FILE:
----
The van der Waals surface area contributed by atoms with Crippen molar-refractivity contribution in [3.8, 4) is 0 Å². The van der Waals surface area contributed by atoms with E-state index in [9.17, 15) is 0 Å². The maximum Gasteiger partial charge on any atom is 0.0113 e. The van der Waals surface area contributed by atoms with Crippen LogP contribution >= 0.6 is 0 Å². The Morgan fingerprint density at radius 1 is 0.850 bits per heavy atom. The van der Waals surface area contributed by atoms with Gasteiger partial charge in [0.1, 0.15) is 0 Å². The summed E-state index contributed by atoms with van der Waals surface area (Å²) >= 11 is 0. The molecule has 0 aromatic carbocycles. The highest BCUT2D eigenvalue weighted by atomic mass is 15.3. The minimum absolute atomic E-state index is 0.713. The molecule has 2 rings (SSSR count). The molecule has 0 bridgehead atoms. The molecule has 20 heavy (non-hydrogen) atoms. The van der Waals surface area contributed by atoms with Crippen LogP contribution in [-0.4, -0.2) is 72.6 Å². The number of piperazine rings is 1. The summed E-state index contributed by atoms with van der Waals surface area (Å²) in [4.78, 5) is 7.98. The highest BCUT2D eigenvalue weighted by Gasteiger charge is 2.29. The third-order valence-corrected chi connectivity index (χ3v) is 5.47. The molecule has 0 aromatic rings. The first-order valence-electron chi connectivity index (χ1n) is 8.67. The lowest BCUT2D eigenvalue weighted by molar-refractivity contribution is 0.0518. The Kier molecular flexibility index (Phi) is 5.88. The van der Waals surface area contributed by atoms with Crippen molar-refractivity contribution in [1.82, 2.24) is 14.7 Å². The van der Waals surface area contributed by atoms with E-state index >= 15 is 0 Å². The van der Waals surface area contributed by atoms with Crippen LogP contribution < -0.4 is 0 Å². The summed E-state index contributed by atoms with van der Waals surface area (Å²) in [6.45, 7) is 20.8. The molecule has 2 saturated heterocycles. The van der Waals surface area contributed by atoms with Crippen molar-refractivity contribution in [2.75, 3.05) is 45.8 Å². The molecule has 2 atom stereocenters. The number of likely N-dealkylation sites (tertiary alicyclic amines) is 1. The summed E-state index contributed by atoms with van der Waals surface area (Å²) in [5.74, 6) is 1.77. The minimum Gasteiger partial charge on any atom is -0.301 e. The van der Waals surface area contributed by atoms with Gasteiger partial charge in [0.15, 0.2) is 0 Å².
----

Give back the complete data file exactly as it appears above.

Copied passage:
The van der Waals surface area contributed by atoms with Crippen molar-refractivity contribution in [3.8, 4) is 0 Å². The van der Waals surface area contributed by atoms with E-state index in [9.17, 15) is 0 Å². The maximum Gasteiger partial charge on any atom is 0.0113 e. The van der Waals surface area contributed by atoms with Crippen LogP contribution >= 0.6 is 0 Å². The Morgan fingerprint density at radius 1 is 0.850 bits per heavy atom. The van der Waals surface area contributed by atoms with Gasteiger partial charge in [0.1, 0.15) is 0 Å². The summed E-state index contributed by atoms with van der Waals surface area (Å²) >= 11 is 0. The molecule has 0 aromatic carbocycles. The highest BCUT2D eigenvalue weighted by atomic mass is 15.3. The minimum absolute atomic E-state index is 0.713. The molecule has 2 rings (SSSR count). The molecule has 0 bridgehead atoms. The molecule has 20 heavy (non-hydrogen) atoms. The van der Waals surface area contributed by atoms with Crippen LogP contribution in [-0.4, -0.2) is 72.6 Å². The number of piperazine rings is 1. The summed E-state index contributed by atoms with van der Waals surface area (Å²) in [4.78, 5) is 7.98. The highest BCUT2D eigenvalue weighted by Gasteiger charge is 2.29. The third-order valence-corrected chi connectivity index (χ3v) is 5.47. The molecule has 0 aromatic rings. The first-order valence-electron chi connectivity index (χ1n) is 8.67. The lowest BCUT2D eigenvalue weighted by molar-refractivity contribution is 0.0518. The Kier molecular flexibility index (Phi) is 5.88. The van der Waals surface area contributed by atoms with Crippen molar-refractivity contribution in [1.82, 2.24) is 14.7 Å². The van der Waals surface area contributed by atoms with E-state index >= 15 is 0 Å². The van der Waals surface area contributed by atoms with Crippen LogP contribution < -0.4 is 0 Å². The summed E-state index contributed by atoms with van der Waals surface area (Å²) in [6.45, 7) is 20.8. The molecule has 2 saturated heterocycles. The van der Waals surface area contributed by atoms with Crippen molar-refractivity contribution in [2.75, 3.05) is 45.8 Å². The molecule has 2 atom stereocenters. The number of likely N-dealkylation sites (tertiary alicyclic amines) is 1. The summed E-state index contributed by atoms with van der Waals surface area (Å²) in [5.74, 6) is 1.77. The minimum Gasteiger partial charge on any atom is -0.301 e. The van der Waals surface area contributed by atoms with Gasteiger partial charge in [0.15, 0.2) is 0 Å².